He was met at the door by a small, brisk young woman who barely gave him a glance through her blue-tinged metal-framed glasses. She pulled down the white cuffs of her shirt peeping out from the sleeves of her navy power suit and said, “You would be Garth, I presume?”

“Yes,” he nodded. “I was wondering—”

“I don’t know how much help I can be,” she blurted, shoving a stray lock of short black hair back behind an ear. She straightened the hair for a second as she looked past him down the hall, her red-painted nails glimmering in the sterile light of the hall lamps. “I’m not very familiar with the field of study you mentioned over the phone.” Then she focussed a pair of disconcertingly direct blue eyes on him and added, “But do come in. I can at least hear you out.”

And there you have some important details already: this woman is short; she is also young. She wears glasses (whose frames are made of blue-tinged metal), and she’s wearing a navy power suit with a white shirt under it. Her hair is short and black, and her eyes are blue. And she paints her nails red.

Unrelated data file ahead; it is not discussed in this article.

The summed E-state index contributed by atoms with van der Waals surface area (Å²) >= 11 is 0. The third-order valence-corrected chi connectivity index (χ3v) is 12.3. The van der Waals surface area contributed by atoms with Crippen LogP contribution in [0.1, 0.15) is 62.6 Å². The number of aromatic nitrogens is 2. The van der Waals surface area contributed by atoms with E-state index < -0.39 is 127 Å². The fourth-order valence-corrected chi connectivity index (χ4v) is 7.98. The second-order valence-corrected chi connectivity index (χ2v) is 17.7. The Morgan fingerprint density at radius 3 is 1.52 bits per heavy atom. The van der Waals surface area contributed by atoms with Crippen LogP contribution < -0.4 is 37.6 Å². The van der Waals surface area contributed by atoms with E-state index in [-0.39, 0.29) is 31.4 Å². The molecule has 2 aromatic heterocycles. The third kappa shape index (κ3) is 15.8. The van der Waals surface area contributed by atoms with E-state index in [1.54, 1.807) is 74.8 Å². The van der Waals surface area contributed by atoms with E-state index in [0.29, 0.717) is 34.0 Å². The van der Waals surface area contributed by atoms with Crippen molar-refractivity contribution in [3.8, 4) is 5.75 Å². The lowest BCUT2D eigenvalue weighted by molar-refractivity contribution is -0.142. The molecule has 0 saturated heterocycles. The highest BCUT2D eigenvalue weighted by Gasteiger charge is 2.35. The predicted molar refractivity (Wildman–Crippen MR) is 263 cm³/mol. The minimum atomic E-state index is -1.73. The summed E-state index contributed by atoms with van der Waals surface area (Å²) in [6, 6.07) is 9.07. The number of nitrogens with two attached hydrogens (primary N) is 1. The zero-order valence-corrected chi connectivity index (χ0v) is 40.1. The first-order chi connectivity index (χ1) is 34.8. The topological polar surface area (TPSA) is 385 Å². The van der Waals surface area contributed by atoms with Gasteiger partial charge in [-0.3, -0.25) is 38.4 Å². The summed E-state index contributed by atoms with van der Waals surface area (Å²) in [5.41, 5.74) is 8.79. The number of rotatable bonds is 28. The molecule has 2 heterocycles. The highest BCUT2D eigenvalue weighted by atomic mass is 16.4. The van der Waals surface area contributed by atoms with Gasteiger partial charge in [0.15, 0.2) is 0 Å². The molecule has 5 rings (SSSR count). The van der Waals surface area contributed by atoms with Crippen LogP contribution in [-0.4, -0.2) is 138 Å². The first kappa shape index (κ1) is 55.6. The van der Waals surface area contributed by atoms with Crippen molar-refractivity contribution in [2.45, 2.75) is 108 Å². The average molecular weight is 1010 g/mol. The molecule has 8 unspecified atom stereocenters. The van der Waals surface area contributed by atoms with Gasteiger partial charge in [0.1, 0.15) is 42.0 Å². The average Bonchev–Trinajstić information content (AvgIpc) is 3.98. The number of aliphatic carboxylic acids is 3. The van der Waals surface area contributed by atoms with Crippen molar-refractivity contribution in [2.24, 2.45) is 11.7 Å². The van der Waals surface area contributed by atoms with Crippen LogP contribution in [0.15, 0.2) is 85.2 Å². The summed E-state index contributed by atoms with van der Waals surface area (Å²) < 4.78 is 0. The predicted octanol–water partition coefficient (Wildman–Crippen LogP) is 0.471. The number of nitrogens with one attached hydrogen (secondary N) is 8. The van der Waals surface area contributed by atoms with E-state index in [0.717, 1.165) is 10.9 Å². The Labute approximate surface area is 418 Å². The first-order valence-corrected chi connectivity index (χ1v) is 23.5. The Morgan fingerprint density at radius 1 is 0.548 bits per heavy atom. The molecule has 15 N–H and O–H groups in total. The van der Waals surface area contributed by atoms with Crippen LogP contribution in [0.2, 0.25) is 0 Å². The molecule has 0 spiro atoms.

Now look at the paragraph I just wrote, summarizing the description of the woman, and compare it to the conversation I wrote above it. Wasn’t the conversation more interesting than the block of description? One common approach would be to write all the description first and then start writing the conversation between the two people. But when you can work some of the description into the conversation itself instead, you get the conversation accomplished (which you wanted to do anyway), but you did not have to pause in moving the story along while you gave a lot of description first.